*Atlantic halibut, Hippoglossus hippoglossus – lives in the North Atlantic
*Pacific halibut, Hippoglossus stenolepis – lives in the North Pacific
The Pacific halibut is a subspecies of the Atlantic relative and is found in the North Pacific Ocean from the Bering Sea and Alaska to the Sea of Okhotsk and the California coast.
Both are in the same Pleuronectidae family as other flatfish like flounder, reached popularity in the nineteenth century, when the size of the individuals sometimes reached heoric proportions of six hundred pounds.
This fish can reach lengths up to 7.5 feet (2.3 meters). In rare cases, halibut grow to be giants. In 1884, near Hammerfest, Norway, a halibut weighting 528 pounds was caught. The largest halibut ever recorded was 15.4 feet (4.7 meters) and weighed 726 pounds (330 kilograms).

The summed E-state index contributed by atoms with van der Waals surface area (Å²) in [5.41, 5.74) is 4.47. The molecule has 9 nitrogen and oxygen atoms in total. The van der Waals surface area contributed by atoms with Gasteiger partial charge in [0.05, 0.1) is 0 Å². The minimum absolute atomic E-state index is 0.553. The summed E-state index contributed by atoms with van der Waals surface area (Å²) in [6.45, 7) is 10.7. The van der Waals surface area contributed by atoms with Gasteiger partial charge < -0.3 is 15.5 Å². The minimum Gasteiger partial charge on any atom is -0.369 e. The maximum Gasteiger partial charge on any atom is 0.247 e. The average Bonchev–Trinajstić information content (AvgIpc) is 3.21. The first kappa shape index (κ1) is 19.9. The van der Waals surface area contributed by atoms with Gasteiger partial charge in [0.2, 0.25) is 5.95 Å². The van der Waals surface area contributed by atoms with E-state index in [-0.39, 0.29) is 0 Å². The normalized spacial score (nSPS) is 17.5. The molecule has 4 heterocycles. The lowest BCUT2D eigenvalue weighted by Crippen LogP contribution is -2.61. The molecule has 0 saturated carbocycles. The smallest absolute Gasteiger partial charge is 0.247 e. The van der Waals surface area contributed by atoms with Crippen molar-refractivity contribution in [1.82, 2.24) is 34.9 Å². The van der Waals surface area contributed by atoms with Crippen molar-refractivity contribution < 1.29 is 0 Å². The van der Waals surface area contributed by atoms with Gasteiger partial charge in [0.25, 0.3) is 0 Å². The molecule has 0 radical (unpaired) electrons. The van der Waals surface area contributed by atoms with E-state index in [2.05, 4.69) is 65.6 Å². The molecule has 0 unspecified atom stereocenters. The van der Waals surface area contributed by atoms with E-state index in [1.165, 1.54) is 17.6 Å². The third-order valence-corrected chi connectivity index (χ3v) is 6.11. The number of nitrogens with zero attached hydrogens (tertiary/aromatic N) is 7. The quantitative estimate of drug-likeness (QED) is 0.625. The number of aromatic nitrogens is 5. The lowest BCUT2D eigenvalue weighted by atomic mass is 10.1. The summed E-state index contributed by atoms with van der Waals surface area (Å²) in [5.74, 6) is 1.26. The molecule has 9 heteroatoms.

Halibut has a firm, sometimes dark flesh; large, easy-to-find bones; and a meaty texture when cooked. Because the individual fish were so large, halibut was almost always sold as steaks, which can be fried or baked.
Halibut is an excellent source of protein, potassium, selenium, and vitamin B12. In addition, it is a very good source of vitamin B6, niacin and phosphorus. Halibut liver oil is an excellent source of vitamin A and vitamin D and is a primary commercial source if these vitamins.
Fish of Halibut species